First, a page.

It is very easy to learn and prepare for the challenges ahead when you are feeling good and have an optimistic outlook.

Now is a great time to learn more about the stages and specific stages of drug recovery.

It can also help to come up with some loose plans for how you will urge you to drink or use future substances.

A mental health professional can also help you down this line (more on this later).


Keep Positive Feelings With You

The pink cloud phase won’t last forever, but you can still get a feel for what it feels like.

Consider keeping a journal during this period that you can refer to later.

Imagine yourself on a rough day on the road for 6 months: you’ve spent a stressful day at work and all you want is a drink. You start questioning why you are putting yourself through it and start doubting your strength.

What will you do – what does the pink-cloud you filled with hope and optimism want to say about your future?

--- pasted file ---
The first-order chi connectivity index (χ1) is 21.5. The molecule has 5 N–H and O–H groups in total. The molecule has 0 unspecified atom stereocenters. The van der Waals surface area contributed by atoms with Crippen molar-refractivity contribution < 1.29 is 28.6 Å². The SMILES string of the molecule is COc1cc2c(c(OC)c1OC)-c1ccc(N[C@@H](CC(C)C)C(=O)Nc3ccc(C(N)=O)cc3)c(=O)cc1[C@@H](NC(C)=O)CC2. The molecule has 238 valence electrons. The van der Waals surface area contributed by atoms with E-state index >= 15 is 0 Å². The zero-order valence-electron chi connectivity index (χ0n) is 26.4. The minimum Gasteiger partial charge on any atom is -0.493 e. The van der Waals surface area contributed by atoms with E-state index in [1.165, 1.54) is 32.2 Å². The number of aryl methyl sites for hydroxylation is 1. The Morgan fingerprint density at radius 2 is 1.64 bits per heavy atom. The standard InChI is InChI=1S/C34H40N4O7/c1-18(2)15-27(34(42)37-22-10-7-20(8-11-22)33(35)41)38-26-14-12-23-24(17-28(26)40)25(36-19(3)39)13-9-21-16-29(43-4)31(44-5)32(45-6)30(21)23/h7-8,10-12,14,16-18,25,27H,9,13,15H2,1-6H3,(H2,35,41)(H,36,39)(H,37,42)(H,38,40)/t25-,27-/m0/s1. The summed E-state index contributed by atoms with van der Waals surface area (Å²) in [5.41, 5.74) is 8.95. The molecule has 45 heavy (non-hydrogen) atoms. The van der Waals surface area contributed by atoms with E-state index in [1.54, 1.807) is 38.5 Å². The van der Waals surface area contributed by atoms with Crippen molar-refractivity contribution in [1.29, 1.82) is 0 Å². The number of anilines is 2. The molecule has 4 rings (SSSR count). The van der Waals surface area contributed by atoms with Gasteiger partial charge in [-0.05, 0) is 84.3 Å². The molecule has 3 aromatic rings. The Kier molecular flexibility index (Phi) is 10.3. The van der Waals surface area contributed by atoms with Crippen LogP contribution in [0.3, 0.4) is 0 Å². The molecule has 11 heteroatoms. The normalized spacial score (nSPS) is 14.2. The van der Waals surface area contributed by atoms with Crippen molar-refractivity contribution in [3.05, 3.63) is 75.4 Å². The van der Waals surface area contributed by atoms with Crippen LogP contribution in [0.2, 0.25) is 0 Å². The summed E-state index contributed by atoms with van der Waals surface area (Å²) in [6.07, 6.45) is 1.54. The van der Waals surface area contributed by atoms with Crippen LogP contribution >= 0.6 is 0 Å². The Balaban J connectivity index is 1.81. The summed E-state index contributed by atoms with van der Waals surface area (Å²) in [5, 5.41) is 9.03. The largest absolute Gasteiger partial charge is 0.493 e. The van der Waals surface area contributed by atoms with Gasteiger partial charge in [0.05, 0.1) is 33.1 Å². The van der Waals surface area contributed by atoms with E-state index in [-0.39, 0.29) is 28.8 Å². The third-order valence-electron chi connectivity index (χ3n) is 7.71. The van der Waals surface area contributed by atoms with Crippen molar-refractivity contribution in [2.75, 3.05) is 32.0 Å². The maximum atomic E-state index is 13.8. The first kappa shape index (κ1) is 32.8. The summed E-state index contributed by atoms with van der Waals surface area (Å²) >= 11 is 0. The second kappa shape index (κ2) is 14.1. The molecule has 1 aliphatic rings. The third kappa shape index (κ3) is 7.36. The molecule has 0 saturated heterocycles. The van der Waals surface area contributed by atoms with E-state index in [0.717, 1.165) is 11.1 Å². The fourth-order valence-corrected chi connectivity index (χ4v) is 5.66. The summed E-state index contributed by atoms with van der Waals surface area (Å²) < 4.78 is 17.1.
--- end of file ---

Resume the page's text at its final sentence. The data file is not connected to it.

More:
Retrieving is hard work, but you will come again at this point. Good things will still happen in life; They do not fade when they euphemize.


Focus On Small, Manageable Goals

During the pink cloud phase, it is tempting to make a bunch of sweeping changes.

You can try things like this:

  • Get 9 hours of sleep every night
  • Getting into a new exercise routine
  • Jump head into meditation or other wellness practices
  • Improve your eating habits

All these can be great things, but balance is important. Overloading can backfire if you are burnt out and do not feel like doing anything.

If these habits fall through pink clouds, you may be disappointed with yourself.

Instead, focus on one or two changes you really want to make, and let go of what you think you should do. There will be plenty of time to deal with other self-improvement projects in the future.


Get Extra Support

You’ve probably heard of AA and other 12-step programs, but they are not the only approach to dealing with addiction.

If you haven’t already, consider looking into medicine. You can work with a therapist who specializes in the treatment of addiction, or working with a therapist to solve other challenges in your life, even while following a different treatment plan.

It is better to get this kind of support before the challenges of life after the pink cloud phase.